That was odd enough. But this morning reading my Twitter feed I came across yet another story on the evils of Mother Teresa. You read that right. Evil and Mother Teresa in the same sentence. Why, didn’t you hear? She was mean to her nuns. She denied patients proper medical care, and she only did what she did because she enjoyed misery. Are you kidding me? Oh, I forgot she took money from dictators. So, a once young woman dedicated her life to people living in filth in India, fed them, provided for them, comforted them and founded a legion of nuns to continue her work when she died and used money she guilted out of bad guys to do it and we think SHE’S the bad guy?
It seems lately any pot shot there is to be taken at Catholics is taken and then some. The United States government has us listed as possible “extremists” because we pray outside abortion clinics. Michael Sam, that gay football player who wasn’t good enough for the NFL, needed to rub our noses in our commitment to traditional marriage by proposing to his partner a top a sacred Vatican building. Then he signs up with Coke to keep us thinking “positive.” Nuns around the country are being forced to provide birth control and abortions to their employees. And no one cares at all about the decimation of the Christian faithful in Syria, Iraq and Nigeria.
But if Pope Francis says anything that might indicate he favors women priests or gay marriage, it’s front page news. Reality check people : there are things even he cannot change about Catholicism.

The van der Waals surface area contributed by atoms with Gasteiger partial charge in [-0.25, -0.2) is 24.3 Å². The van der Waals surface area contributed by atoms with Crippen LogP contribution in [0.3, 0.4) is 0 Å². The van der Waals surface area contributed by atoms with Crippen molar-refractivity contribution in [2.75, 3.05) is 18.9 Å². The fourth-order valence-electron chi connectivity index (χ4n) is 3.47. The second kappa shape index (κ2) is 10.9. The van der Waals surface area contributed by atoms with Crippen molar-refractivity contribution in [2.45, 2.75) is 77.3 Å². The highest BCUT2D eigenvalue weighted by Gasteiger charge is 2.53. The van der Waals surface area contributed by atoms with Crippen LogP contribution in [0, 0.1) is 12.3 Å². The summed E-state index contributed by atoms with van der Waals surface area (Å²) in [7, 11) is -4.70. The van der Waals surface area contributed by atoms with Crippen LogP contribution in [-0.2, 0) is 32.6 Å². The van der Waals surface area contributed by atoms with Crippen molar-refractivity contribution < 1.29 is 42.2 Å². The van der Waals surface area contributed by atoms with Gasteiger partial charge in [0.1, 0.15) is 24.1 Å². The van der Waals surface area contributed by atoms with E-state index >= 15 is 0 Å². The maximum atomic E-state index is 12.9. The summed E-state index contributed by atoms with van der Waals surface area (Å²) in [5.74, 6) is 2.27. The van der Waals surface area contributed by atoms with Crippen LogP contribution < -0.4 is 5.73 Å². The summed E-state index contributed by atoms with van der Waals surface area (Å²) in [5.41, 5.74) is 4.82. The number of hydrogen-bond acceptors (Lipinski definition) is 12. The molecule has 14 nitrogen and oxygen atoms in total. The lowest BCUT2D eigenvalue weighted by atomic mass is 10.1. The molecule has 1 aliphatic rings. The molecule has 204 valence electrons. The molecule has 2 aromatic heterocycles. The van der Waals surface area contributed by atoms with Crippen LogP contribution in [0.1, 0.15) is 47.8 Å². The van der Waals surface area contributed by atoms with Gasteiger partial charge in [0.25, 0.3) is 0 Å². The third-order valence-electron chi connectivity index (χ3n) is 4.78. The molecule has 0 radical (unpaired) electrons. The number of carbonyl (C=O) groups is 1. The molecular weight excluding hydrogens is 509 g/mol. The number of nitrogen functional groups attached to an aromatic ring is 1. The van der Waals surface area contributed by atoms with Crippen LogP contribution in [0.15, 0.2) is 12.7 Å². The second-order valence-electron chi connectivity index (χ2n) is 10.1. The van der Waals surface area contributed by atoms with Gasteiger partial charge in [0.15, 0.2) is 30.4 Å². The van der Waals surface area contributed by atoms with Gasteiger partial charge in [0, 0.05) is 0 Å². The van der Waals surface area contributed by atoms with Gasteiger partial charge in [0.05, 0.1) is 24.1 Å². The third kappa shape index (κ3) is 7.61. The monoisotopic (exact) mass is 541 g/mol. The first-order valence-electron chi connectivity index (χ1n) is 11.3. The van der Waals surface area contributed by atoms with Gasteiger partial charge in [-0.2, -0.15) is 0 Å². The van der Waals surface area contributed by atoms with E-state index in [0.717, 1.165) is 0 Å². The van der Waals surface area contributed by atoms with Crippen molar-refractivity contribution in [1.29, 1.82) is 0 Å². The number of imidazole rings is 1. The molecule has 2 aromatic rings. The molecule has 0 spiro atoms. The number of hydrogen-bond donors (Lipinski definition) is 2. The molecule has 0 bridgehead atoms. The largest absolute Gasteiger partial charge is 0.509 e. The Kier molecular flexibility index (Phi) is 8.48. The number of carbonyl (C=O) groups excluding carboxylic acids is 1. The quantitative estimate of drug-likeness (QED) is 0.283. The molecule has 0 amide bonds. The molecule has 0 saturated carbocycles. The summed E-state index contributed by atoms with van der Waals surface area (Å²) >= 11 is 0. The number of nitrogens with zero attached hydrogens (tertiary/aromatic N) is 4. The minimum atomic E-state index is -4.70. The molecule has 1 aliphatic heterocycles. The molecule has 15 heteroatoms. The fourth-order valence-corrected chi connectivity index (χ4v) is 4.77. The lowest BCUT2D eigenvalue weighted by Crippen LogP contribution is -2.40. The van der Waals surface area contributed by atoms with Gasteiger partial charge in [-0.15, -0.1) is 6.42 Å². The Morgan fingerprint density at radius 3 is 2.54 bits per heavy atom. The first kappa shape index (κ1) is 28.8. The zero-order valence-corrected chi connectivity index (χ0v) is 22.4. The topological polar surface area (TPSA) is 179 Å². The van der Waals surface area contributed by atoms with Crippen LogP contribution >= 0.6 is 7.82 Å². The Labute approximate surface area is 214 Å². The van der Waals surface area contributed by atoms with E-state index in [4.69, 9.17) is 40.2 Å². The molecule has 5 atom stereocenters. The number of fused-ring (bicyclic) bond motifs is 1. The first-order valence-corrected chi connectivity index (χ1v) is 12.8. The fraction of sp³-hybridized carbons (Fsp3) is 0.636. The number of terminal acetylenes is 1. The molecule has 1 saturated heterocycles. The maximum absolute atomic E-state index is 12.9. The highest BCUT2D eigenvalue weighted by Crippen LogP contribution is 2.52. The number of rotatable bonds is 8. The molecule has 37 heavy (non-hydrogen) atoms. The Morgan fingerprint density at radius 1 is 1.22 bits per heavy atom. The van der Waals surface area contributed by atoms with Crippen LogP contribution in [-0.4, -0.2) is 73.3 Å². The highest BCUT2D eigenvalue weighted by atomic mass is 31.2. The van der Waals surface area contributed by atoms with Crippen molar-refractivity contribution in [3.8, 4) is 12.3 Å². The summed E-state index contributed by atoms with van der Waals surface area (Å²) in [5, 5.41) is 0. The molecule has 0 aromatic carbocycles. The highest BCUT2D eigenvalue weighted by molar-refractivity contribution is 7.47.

Catholics certainly have their issues, I won’t deny that. But currently, were the only ones working diligently at the abuse problem (ask any Catholic who wants to be active in their Church or school. I needed four hours of training and a state police background check to read a story to my daughter ‘s class and work in the lunch line. We all know more about sexual predators than we ever wanted to.) And as for our gay problem, talk to the multitude dying of AIDS who in their darkest days have only Catholic nuns and volunteers to comfort them.
We’ve all been taught through our Catechism to turn the other cheek. And we obviously do, or else we wouldn’t be such an easy target for everyone who wants to blame their morality issues on us. But there are times when we must stand firm and remind the world who we are as Catholics and what we do. We are not perfect. We are indeed sinners. But yet our tradition of loving, feeding, clothing, housing, educating, comforting and assisting all of God’s people shows not only our sincerity, but that we are deserving of carrying on in our journey toward Godliness.
Be proud to be Catholic.

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One thought on “Jesus Said There Would Be Days Like This

  1. rosesnearrunningwaters

    Whenever I see people bashing the Catholic faith or the media trying to drag Catholic through the mud I think to myself…we must be onto something. To me it only makes sense. If the devil wanted to chip away at the work of Christ, it only makes sense that he would attack the faith at the core of it all doesn’t it? But he will never succeed as Christ and His Church will always triumph. God Bless!

    Reply